Terrible experience with Aqueon Water Changer

Discussion in 'Misc. Reviews' started by LyleB, Jan 1, 2013.

  1. LyleBWell Known MemberMember

    Bought one of these in spite of very mixed reviews on Amazon. I decided to go for it based on the praise it gets here. Must say, I wish I hadn't.

    I had a HUGE mess to clean up. The fittings are made of such cheap, soft plastic that they strip by looking at them cross-eyed. The compression fittings do not hold against household water pressure (I have low pressure compared to most). If you get one of these, use two people, one to hold the end in the tank, one to turn on the water at the tap. Using the valve at the tank end caused the whole thing to blow apart. The compression fitting was as tight as it would go, since I had read about others having problems with it.

    The fitting at the sink, barely holds on to a brand new Moen fixture. Not a cheap one. There are very few threads with the particular adapter needed. Even when it was up and working, it had so little suction from a bottom tank on a two tank stand, that it wouldn't suck much at all out of the gravel.

    VERY disappointed. Back to buckets for emptying, a hose from a proper faucet hook-up for filling. MUCH easier in the long-run. Not to mention CHEAPER.

    Anyone want to buy a Water Changer cheap - only used once!
     
  2. Junne

    JunneFishlore LegendMember

    Wow I'm sorry to hear you had problems with yours but in all fairness, you must have gotten a bad one! :(

    I have had mine for 8 months now and use it frequently with none of the problems you described.

    Hopefully you can get your money back from Amazon. That truly is terrible to have to experience that.
     
  3. psalm18.2

    psalm18.2Fishlore LegendMember

    I use mine to fill only. I have low water pressure and a bad sink. I use a smaller hose to empty out the window. I use the aqueon to fill only.
     




  4. OP
    OP
    L

    LyleBWell Known MemberMember

    Yeah, but a hose from the Laundry room is much cheaper and MUCH less hassle, and WAY more secure. I just tried again to hook this thing up - no go. Leaks, attachments fall apart.

    May keep the vinyl tube (not much they could have screwed up with a tube) to siphon from the tanks into the toilet or bath tub, they are at a lower level than the tanks, then just use a regular hose and nozzle for filling.

    The valve assembly is really junk on mine at least.
     




  5. psalm18.2

    psalm18.2Fishlore LegendMember

    Try hooking up to your shower. I got a hose connector for my shower. I take off the head and attach my Aqueon. Works great.

    May be an option for you to try.
     
  6. Junne

    JunneFishlore LegendMember

    Personally, I would take it back and get your $$$ back. . Maybe try a python or something else and see if it works any better :)
     
  7. OP
    OP
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    LyleBWell Known MemberMember

    Well, if the design were different, I may try it.

    The problem with the design is that the part that keeps failing the worst (the compression fitting to the long hose) is designed at a 45 degree angle to the flow of any faucet. As a result, when the fitting blows off, the water shoots right out into the room, no chance of ending up in the sink (or tub). A downward connection would at least contain a portion of the water escaping. Could easily have been done by making the bottom of the valve assembly a "Y" or if that wouldn't work for the siphon, simply adding an elbow after the compression fitting, so that the compression fitting itself pointed down, then the elbow pointed the hose out into the room.
     
  8. psalm18.2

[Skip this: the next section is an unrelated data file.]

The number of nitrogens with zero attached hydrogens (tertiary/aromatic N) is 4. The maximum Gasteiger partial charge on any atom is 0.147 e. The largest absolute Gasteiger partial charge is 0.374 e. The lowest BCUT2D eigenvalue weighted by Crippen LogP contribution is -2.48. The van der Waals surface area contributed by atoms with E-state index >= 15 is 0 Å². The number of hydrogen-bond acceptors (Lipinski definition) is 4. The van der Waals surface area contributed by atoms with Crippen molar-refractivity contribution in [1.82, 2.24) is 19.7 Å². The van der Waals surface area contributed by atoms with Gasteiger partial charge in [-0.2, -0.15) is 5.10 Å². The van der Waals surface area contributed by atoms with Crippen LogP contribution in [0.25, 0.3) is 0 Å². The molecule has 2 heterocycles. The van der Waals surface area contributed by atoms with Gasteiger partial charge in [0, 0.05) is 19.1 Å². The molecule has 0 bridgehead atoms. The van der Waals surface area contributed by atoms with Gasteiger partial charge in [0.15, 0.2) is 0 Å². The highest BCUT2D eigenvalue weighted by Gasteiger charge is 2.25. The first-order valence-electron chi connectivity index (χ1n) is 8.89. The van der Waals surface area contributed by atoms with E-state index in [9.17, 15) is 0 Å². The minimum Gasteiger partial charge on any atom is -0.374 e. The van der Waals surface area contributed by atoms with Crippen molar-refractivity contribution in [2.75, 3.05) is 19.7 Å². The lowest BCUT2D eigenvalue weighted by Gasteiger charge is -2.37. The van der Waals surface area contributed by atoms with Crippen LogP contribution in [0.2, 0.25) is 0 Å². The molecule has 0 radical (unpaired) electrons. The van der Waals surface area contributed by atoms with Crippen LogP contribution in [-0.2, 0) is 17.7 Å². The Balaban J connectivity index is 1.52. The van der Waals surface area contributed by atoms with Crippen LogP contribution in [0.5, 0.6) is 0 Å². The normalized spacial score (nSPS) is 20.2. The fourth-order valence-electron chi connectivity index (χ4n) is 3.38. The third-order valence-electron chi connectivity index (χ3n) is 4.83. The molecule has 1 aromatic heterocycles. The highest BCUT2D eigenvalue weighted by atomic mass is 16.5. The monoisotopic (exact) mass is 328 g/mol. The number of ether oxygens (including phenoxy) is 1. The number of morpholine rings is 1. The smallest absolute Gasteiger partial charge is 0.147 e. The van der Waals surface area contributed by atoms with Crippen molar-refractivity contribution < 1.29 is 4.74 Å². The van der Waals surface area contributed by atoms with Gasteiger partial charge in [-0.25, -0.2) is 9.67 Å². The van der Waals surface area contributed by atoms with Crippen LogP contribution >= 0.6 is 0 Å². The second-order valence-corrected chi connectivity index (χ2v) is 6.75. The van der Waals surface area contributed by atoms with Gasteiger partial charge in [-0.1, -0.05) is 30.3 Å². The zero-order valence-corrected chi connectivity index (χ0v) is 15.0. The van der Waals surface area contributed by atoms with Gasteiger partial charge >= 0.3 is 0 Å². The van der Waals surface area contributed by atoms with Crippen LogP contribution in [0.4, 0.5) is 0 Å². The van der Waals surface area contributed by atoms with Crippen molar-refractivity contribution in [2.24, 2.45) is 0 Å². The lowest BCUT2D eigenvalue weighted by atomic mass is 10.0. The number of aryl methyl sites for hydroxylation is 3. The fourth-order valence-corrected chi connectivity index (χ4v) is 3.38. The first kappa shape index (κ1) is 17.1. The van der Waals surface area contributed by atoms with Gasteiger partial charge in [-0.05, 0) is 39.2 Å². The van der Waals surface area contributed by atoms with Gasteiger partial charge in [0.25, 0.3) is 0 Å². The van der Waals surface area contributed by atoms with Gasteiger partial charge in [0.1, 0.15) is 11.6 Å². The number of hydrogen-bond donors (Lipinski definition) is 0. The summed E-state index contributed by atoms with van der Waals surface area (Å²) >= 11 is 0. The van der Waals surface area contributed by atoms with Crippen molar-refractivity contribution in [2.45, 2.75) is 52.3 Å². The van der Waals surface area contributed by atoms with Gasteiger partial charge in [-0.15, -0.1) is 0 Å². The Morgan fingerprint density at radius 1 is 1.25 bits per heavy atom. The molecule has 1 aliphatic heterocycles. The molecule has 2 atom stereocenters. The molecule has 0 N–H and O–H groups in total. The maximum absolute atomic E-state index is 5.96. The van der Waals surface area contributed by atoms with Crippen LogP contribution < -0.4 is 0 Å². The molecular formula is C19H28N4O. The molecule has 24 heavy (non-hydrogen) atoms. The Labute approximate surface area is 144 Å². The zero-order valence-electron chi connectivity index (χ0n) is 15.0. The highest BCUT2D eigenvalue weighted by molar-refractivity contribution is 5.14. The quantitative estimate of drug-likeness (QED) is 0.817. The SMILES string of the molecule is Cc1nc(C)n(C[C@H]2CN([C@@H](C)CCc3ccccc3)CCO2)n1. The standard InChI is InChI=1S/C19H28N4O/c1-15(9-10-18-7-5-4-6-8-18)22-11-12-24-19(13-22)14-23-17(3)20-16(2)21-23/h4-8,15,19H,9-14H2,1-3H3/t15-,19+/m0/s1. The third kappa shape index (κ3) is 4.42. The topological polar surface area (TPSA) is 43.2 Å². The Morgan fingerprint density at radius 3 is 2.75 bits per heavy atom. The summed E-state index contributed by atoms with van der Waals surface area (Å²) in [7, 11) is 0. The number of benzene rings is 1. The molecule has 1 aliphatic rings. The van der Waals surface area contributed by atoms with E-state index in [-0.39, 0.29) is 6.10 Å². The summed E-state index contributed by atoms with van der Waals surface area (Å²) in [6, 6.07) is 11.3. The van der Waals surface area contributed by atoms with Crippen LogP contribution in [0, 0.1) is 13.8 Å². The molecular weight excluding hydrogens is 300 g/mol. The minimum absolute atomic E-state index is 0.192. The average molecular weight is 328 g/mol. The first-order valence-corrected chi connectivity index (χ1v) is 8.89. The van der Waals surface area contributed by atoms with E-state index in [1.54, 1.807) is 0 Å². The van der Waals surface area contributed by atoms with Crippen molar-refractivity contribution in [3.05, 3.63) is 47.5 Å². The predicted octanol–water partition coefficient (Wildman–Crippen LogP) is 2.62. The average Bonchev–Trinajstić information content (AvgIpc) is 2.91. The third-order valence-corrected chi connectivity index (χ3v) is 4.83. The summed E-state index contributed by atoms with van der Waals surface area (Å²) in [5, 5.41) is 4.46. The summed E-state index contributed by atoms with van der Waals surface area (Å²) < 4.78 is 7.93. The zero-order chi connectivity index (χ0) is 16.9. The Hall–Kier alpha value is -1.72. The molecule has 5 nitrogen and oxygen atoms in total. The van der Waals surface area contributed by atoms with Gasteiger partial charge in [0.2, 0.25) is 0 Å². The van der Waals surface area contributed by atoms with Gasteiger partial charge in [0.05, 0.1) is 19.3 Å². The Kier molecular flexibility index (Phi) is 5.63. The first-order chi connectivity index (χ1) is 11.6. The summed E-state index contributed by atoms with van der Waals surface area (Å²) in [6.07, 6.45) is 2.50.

psalm18.2Fishlore LegendMember

    That does not sound like mine, it goes down, into the sink. Maybe you did get a lemon.
     
  9. OP
    OP
    L

    LyleBWell Known MemberMember

  10. Ziggi

    ZiggiWell Known MemberMember

    Wow, only issues I've had are:
    - the switches are a bit tough to turn, esp the one on the siphon itself, but I rarely use it anyways.
    - the adaptor pieces are plastic as you said. I just leave mine attached to my sink and take the connector thingy off. I use it too often to bother swapping every time
    - the suction is weaker on certain tanks compared to others, which is weird. I wish the suction were better/stronger but my tanks are clean and I dont have to pay attention to an overflowing bucket while I'm re-planting the destruction from my cories :D

    The tube pressure problem I knew about prior to getting it, but I think thats a common problem amongst the attached water changers, but dont hold me to that :;dk Another reason why I dont bother with the switches, but my tanks are within sight from my sink so I can just turn the water off from the sink. I can only imagine how thats annoying otherwise! None the less, I'm sorry you've had such an issue with it. :( Hope you have better luck with the other one! :D Be sure to let us know!
     
  11. freak78

    freak78Well Known MemberMember

    I got one for Christmas this year and haven't had issues yet. The end in the tank did leak a little but I added a o ring to the compression fitting and that fixed it.
     
  12. kinezumi89

    kinezumi89Fishlore VIPMember

    I only use mine for filling. Firstly the diameter of the cylinder is so big that the suction wasn't good enough, and my boyfriend doesn't mind dumping out the buckets...it's the lifting them to the top of the tank that was annoying. It makes filling the tank much easier though. :) Hope you can get your money back!
     
  13. Thunder_o_b

    Thunder_o_bFishlore VIPMember

    I have been wondering about products like this. Sorry that you have had so much trouble. I have had luck in finding only the Python at my preferred online supplier. It seems like a good product, but I will look into it a bit more before taking the plunge. 
     
  14. Ziggi

    ZiggiWell Known MemberMember

    hmmmm is that why the suction is weak? interesting! :) I dont have a boy toy to do my bucket lifting :( but I just couldn't take refilling the tank with a bucket! made a mess in the tank and outside!
     
  15. outlaw

    outlawWell Known MemberMember